Date of this Version
International Journal of Communication
Ten years after the Justice and Development Party (AKP) came to power in Turkey in 2002, Turkish-Arab relations have dramatically improved. This rapprochement was largely based on Turkey’s engagement with Arab publics as part of a soft power–based policy conceived as neo-Ottomanism. Against the backdrop of the remarkable popularity of Turkish television dramas in the Arab world, this article focuses on Turkey’s transnational broadcasting and nation-branding efforts. Acknowledging the limits and challenges to soft power, it argues that the success of neo-Ottomanism has been based on the Turkish government’s use of multiple strategies of outreach through popular culture, rhetoric, and broadcasting to create a new Turkish nation brand of neo-Ottoman cool, articulated as at once more benign and more powerful. The conclusion discusses how the Arab uprisings have complicated Turkey’s charm offensive in the Arab world.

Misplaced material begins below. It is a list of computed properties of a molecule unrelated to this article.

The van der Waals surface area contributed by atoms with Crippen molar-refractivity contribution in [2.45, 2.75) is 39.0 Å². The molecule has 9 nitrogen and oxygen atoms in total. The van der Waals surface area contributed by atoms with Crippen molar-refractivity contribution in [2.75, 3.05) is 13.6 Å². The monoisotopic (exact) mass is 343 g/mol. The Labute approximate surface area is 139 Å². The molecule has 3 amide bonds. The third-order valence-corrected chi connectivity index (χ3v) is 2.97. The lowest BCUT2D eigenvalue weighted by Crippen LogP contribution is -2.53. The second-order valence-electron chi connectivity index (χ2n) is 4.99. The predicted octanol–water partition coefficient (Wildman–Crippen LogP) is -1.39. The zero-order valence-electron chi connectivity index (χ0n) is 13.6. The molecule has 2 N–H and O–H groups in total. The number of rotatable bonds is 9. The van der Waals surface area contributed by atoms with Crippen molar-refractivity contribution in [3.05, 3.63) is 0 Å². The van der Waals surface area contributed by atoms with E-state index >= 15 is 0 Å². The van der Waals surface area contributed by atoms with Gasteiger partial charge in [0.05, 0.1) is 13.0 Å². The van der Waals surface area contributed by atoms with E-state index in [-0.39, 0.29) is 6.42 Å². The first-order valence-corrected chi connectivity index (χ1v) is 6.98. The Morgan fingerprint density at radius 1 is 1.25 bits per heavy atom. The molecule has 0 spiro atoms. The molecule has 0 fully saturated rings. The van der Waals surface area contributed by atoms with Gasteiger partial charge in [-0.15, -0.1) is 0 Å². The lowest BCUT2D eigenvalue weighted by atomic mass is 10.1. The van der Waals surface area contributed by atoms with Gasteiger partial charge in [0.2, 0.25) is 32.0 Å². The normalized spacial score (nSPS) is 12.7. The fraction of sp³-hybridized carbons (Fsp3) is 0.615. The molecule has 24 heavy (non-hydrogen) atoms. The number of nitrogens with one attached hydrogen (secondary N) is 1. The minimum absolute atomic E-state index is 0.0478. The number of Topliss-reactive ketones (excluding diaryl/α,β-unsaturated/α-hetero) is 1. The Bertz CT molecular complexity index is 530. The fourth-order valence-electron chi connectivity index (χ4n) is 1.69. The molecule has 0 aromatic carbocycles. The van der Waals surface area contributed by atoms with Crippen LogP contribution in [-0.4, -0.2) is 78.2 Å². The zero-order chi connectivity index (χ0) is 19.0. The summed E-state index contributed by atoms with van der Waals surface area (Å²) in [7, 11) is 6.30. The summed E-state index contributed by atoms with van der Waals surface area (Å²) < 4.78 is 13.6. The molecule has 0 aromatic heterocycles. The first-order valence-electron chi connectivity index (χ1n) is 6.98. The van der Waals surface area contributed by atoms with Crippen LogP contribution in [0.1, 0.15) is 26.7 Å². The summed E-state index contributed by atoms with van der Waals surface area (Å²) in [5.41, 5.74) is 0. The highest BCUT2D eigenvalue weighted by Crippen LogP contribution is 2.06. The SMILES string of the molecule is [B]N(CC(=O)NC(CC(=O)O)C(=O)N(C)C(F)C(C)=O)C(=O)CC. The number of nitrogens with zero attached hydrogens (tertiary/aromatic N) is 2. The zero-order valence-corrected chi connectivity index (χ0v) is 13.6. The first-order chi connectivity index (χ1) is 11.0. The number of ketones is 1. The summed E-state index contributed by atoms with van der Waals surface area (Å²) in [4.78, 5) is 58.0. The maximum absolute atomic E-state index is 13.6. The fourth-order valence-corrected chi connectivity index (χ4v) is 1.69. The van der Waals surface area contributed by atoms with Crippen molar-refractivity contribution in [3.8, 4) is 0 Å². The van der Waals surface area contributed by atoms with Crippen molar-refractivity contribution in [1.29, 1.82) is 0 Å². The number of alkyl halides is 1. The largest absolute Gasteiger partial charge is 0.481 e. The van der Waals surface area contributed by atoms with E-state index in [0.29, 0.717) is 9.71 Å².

This work was published in the International Journal of Communication. It is made available under Creative Commons license. The original work can be found here: https://ijoc.org/index.php/ijoc/article/view/1881/1006
Al-Ghazzi, O., & Kraidy, M. (2013). Neo-Ottoman Cool 2: Turkish Nation Branding and Arabic-Language Transnational Broadcasting. International Journal of Communication, 7 2341-2360. Retrieved from https://repository.upenn.edu/asc_papers/743
Date Posted: 12 November 2019
This document has been peer reviewed.